THE Covid-19 pandemic has taught small business owners to adapt and innovate to the “new way of doing things.”

For Sandra Namocatcat, owner of the Cebu Music Learning Center, shifting to online classes saved her from incurring too much loss due to the lockdown.

“We were caught by surprise during the enhanced community quarantine. We thought it was only for a short while. When the lockdown dragged on, that’s when we decided that we have to innovate,” she told SunStar Cebu.

Summer is usually the busiest season for Namocatcat as a lot of students enroll for music summer lessons. But when the outbreak struck Cebu and the lockdown was implemented, the music classes and activities were suspended.

But she quickly turned to offering online music lessons to still reach out to students who are locked down in their homes. The past months also taught her to properly handle finances while she waits for her business to resume operations.

Anna Maglasang, owner of Tony Gs Foodcourt by Ned Nanay’s Grill, initially saw how the lockdown “immensely diminished” their sales when the dining option in restaurants was prohibited by the local government.

“After Covid-19, we are expecting that we cannot fully recover as to how we used to operate. But we are looking towards strengthening our take-out and delivery services, especially with the reinforcement from our key delivery partners like Grab Food, Foodpanda and Lalamove,” she said.

The pandemic taught Maglasang to innovate and to think out of the box. Despite the logistical challenges, she said there are always ways to move things through proper and careful planning.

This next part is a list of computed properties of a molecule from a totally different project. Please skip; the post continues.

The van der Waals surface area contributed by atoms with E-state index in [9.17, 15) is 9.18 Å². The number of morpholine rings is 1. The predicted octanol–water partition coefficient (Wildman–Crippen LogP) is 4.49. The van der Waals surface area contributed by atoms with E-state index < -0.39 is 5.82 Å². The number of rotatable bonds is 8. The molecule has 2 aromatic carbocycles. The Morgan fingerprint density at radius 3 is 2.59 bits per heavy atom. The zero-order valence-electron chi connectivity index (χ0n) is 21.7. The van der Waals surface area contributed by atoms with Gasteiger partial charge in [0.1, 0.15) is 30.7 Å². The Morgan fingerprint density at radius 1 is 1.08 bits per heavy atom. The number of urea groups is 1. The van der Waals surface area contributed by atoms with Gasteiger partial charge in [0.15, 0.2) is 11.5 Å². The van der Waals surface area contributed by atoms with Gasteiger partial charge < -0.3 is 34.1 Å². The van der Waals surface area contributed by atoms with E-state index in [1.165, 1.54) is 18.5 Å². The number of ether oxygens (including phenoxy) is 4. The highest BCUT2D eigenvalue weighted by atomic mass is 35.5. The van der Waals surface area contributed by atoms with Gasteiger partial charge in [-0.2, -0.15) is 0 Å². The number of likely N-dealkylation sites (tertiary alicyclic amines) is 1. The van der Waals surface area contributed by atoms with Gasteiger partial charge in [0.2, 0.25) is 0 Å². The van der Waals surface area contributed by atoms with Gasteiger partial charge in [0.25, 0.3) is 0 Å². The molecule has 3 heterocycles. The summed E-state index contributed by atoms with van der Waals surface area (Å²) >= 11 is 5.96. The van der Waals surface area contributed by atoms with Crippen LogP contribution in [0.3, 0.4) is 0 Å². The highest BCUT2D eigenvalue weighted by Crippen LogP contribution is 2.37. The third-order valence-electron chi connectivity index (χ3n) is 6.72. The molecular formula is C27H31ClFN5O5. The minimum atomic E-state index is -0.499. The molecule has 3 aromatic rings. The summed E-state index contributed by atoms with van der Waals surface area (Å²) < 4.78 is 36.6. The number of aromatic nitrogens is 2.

She urged the public to cooperate and follow rules while on lockdown as this is the only way the community can fast-track its economic reboot while waiting for the vaccine.

“No one is exempted from the vulnerabilities of the virus... We can’t enjoy again the privileges we used to have if we don’t sacrifice and strictly follow the rules,” she said.

Creative, adaptive

Don Canama, owner of City Laundry and co-owner of Lure Bar and Grill, said no business is spared from the lingering effects of the Covid-19 outbreak and the lockdowns.

“We need to shorten our operating hours for our laundry shop while the bar had to completely shut down in compliance with government guidelines and protocols,” he said.

However, the pandemic taught him and his staff to become creative and adaptive.

“We need to shift everything online, because this is the new normal. Almost everyone is buying online already. If we won’t adapt, we’ll lose the ball game,” he said.

The lockdown, Canama said, was both a curse and a blessing.

“It’s a curse because we need to shut down so income stops. But we still have a lot of expenses coming in. But it’s a blessing as well, because it made us more grateful and appreciative about life. It’s not always about money, because family and friends matter more,” he added.

The power of the internet and social media channels has also helped Henry Bunagan III, proprietor of Uke Hub Kafe and sales and marketing head of the New Susing’s Guitar in Lapu-Lapu, survive these tough times.

He said they shifted their marketing strategies online to still reach out to customers who now have plenty of time to surf the internet. But while they made their business active in the digital marketplace, Bunagan is uncertain what is in store for them in the coming days as their business largely depends on tourism.

“Our business relies heavily on the tourism industries of Lapu-Lapu and Cebu cities. With a tourist and travel ban still in place, we don’t see much in the near future. Hence, we are positioning ourselves to cater to the local communities in the coming months,” he said.